We first saw the Hyundai i20 in 2008 and we liked it alright. Fast forward four years and Hyundai introduced the mid-life facelift in 2012, which did not fail to impress either. So, to say that the second generation i20 has some big shoes to fill would be quite an understatement.
The Hyundai Elite i20's recent global unveiling in India is proof that the carmaker is intent on getting its domestic market focus right. However, it also indicates that the new Elite i20 didn't want to give the new Volkswagen Polo or the Fiat Punto Evo much of a head-start. Even the segment leader, i.e. Maruti Suzuki Swift, looks a bit dated as compared to these new models. Needless to say, facelifts and new generations are the need of the hour.
Though the previous i20's Fluidic design was received well in India, Hyundai is looking to widen its horizons with the rather European-esque Fluidic 2.0 design philosophy. The company claims this shift in the design philosophy was to transform the car's image, i.e. it wanted the Elite i20 to come across as 'bold' instead of 'youthful'. To be honest, it wasn't love at first sight for me, but I can only hope that I will eventually come around.
The new Fluidic 2.0 styling certainly allows the Elite i20 to look bolder; the hexagonal grille at the front is hard to miss. It feels like it is staring at you, a little too much, I would say. However, the sweptback head-lamps and the sleek fog-lamps on the bumper help bring the much-needed 'cheer' to the hatchback's front fascia. The absence of daytime running lights, which looked nice on the outgoing model, is quite strange.
Moving on to the side profile, the new 16-inch alloys, offered only on the Sportz and Asta variants, definitely add to the Elite i20's sporty appeal. The remaining trims have to make do with 14-inch rims. That said, it is really the rear where the Elite i20 scores brownie points, thanks to the 'Alfa-Romeo meets Veloster' tail-lights. Let's not forget the blacked out C-pillar that blends in equally well.
Now, the cabin. Its nice and pleasant inside the Elite i20; the dual-tone beige and black interiors look good and so does the neatly laid out dashboard. What is really impressive though, is the fit-and-finish. The quality of the plastic used is very good. Since it is a Hyundai product, the presence of lots of features is a given. The 3-spoke steering wheel has a nice upmarket feel to it and comes with lots of controls mounted on it. The hatchback gets a front centre armrest with storage, a steering-sensitive rear parking camera, and a 2-DIN audio system with 1GB storage among other features. Despite all those features, I found myself wishing Hyundai had added a touch-screen mutlimedia player and made dual airbags a standard offering across all trims, for that is when the car would have truly been 'un-compromised'.
Next point of focus is room in the rear row. Since the Elite i20's wheelbase is the longest in its segment, there is little doubt that the rear row gets quite a decent amount of legroom and headroom. The seats are firm and comfortable, with good under-thigh support. Even though the transmission tunnel doesn't eat up much legroom, seating 3 people in the back might be a little bit of a squeeze. Then there are also the AC vents in the rear row. Long story short, you will be comfortable riding in the Elite i20's rear row. As far as the boot space is concerned, it has shrunk a bit, as compared to the outgoing model, but is still good enough to fit a couple of medium-sized suitcases with ease.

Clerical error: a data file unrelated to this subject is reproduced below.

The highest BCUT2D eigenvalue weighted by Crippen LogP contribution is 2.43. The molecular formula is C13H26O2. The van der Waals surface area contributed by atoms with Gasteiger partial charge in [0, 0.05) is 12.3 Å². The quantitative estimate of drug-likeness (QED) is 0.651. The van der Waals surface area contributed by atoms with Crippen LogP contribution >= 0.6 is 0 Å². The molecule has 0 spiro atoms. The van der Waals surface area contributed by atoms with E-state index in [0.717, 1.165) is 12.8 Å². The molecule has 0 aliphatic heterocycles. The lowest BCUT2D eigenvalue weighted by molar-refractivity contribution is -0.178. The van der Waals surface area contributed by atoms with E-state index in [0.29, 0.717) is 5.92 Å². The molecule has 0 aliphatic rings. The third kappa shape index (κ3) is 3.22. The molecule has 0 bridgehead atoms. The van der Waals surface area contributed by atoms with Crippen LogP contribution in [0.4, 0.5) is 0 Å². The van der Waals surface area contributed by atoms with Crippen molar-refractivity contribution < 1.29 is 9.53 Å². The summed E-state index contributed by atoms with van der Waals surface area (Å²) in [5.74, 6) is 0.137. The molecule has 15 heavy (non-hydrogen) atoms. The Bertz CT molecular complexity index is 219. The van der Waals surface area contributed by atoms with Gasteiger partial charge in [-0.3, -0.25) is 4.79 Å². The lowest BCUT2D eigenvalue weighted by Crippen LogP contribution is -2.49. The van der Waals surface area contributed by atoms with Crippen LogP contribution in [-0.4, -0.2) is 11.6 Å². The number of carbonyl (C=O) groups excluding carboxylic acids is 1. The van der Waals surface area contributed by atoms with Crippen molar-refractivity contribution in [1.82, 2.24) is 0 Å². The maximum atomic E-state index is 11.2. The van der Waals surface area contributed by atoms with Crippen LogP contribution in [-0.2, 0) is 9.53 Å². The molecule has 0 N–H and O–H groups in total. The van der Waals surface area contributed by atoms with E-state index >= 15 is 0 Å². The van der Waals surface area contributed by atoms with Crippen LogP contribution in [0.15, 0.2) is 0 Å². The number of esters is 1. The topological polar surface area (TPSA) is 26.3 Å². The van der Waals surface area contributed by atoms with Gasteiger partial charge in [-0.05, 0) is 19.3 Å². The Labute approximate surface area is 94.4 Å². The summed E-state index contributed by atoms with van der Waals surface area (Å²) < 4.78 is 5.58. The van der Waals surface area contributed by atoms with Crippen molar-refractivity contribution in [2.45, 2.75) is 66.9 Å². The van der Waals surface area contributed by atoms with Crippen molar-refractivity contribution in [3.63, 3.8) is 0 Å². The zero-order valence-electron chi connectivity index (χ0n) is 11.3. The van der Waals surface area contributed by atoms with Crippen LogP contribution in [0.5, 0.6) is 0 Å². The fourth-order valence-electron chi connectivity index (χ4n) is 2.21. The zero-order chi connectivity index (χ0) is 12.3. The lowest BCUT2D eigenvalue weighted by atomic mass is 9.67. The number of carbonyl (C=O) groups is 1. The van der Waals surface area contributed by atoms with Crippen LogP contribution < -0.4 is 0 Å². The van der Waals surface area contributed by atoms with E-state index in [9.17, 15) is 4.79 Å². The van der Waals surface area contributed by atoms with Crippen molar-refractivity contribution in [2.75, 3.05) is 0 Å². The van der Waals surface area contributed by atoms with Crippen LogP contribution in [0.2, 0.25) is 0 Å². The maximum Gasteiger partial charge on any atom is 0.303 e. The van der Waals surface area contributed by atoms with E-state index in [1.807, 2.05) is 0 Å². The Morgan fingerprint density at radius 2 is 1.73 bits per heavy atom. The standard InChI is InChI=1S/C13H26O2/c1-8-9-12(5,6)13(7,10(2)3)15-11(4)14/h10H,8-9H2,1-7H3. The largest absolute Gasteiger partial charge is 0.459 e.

Save for its good looks and modest driving dynamics, the exiting i20 didn't have much to offer, at least not in the performance department. Hyundai was smart to improve that in the Elite i20 by adding a bit more zing to the petrol engine and refinement to the diesel.
I really liked the diesel Elite i20's linear power delivery as I stepped on the pedal and looked to accelerate on the highway. The 1.4-litre U2 diesel engine delivers 89bhp of power and an impressive peak torque worth 220Nm. Also, it doesn't make much noise, even at high speeds, and the cabin is really quiet, thanks to the impressive NVH levels. In terms of transmission, the 6-speed gearbox is quick and responsive and is perfect for highway driving. One must note that the aforementioned gearbox is available only on the diesel Elite i20.
The 1.2-litre petrol engine has been tweaked to offer more low and mid-range power. It produces 82bhp and 115Nm of torque and comes mated to a 5-speed manual gearbox. Expect the petrol model to get an automatic transmission pretty soon. The fuel efficiency figures are impressive too; Hyundai claims that the petrol engine offers 18.5Km/l, while the diesel promises 22Km/l.
In terms of suspension, the one on the Elite i20 is softer than that on the outgoing model. Also, the hatchback gets a ground clearance of 170mm. So, all in all, driving on poorly-built roads isn't a challenge anymore. The steering is precise around corners and the car handles well at high-speeds, though it you feel a wee bit of body roll. Overall, the new i20's ride and handling certainly feels more confident.
The crux of the matter is that the Elite i20, with it's improved driving dynamics, added features, more space and new styling, will easily fill in the big shoes of its predecessor. With a price tag of Rs 4.89 lakh for the base petrol and Rs 7.67 lakh for the top-end diesel, I agree that the Elite i20 is a pricey package, but that didn't deter many in the past and we doubt it will affect the new-generation model's prospects either.
Also Check Comparison: Hyundai Elite i20 vs Swift vs New Punto Evo vs New Polo